In 1942, two of his science fiction editors got work at DC Comics, and invited Bester to contribute to various DC titles. Consequently, Bester left the field of short story writing and began working for DC Comics as a writer on Superman , and, under the editorship of Julius Schwartz, [15] Green Lantern , among other titles. He created super-villain Solomon Grundy and the version of the Green Lantern Oath that begins "In brightest day, In blackest night". [16] Bester was also the writer for Lee Falk's comic strips The Phantom and Mandrake the Magician while their creator served in World War II. It is widely speculated how much influence Bester had on these comics. One theory claims that Bester was responsible for giving the Phantom his surname, "Walker".

After four years in the comics industry, in 1946 Bester turned his attention to radio scripts, after wife Rolly (a busy radio actress) told him that the show Nick Carter, Master Detective was looking for story submissions. Over the next few years, Bester wrote for Nick Carter, as well as The Shadow , Charlie Chan , The New Adventures of Nero Wolfe and other shows. He later wrote for The CBS Radio Mystery Theater . [17]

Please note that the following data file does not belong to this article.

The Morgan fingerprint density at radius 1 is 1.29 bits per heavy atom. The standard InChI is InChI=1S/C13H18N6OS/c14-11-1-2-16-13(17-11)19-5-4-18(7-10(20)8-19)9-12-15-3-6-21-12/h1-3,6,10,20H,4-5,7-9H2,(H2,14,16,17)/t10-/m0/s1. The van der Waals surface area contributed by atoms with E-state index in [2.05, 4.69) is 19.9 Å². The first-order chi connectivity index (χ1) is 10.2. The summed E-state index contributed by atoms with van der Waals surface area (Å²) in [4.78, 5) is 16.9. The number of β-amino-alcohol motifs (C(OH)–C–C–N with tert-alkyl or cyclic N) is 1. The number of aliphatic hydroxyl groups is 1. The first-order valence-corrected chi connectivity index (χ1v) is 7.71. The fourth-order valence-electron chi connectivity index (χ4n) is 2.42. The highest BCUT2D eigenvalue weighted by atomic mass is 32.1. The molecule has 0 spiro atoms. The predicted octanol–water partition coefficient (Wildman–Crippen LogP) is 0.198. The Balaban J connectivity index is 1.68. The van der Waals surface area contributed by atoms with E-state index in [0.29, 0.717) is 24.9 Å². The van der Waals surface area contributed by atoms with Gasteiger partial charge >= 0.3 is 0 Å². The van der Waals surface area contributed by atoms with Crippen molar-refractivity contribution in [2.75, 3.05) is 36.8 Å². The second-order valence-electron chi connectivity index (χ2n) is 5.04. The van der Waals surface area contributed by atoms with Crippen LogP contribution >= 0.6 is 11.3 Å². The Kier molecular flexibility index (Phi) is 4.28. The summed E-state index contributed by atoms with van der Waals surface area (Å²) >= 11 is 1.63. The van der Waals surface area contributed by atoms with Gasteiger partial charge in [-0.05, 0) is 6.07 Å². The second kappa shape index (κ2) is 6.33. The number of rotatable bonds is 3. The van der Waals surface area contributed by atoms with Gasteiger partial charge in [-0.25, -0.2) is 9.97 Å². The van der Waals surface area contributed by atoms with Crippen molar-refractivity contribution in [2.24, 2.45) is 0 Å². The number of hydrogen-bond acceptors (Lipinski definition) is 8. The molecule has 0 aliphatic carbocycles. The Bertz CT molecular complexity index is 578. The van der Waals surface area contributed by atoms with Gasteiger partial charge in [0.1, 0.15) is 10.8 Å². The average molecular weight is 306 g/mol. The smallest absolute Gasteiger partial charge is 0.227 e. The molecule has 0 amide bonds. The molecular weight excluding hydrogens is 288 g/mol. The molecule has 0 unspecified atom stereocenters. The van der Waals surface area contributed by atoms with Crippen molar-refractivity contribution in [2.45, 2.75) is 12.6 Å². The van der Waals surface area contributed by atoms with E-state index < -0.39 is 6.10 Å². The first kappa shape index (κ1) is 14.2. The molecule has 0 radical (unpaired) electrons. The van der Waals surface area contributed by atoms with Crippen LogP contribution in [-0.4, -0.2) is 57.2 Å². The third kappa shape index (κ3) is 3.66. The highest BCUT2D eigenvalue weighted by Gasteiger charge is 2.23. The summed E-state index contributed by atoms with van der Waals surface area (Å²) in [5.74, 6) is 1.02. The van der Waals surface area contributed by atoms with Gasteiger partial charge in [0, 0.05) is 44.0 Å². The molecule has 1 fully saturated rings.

With the advent of American network television in 1948, Bester also began writing for television, although most of these projects were lesser-known.

In early 1950, after eight years away from the field, Bester resumed writing science fiction short stories. However, after an initial return to Astounding with the story "The Devil's Invention" (a.k.a. "Oddy and Id"), he stopped writing for the magazine in mid-1950 when editor John Campbell became preoccupied with L. Ron Hubbard and Dianetics, the forerunner to Scientology. Bester then turned to Galaxy Science Fiction , where he found in H. L. Gold another exceptional editor as well as a good friend.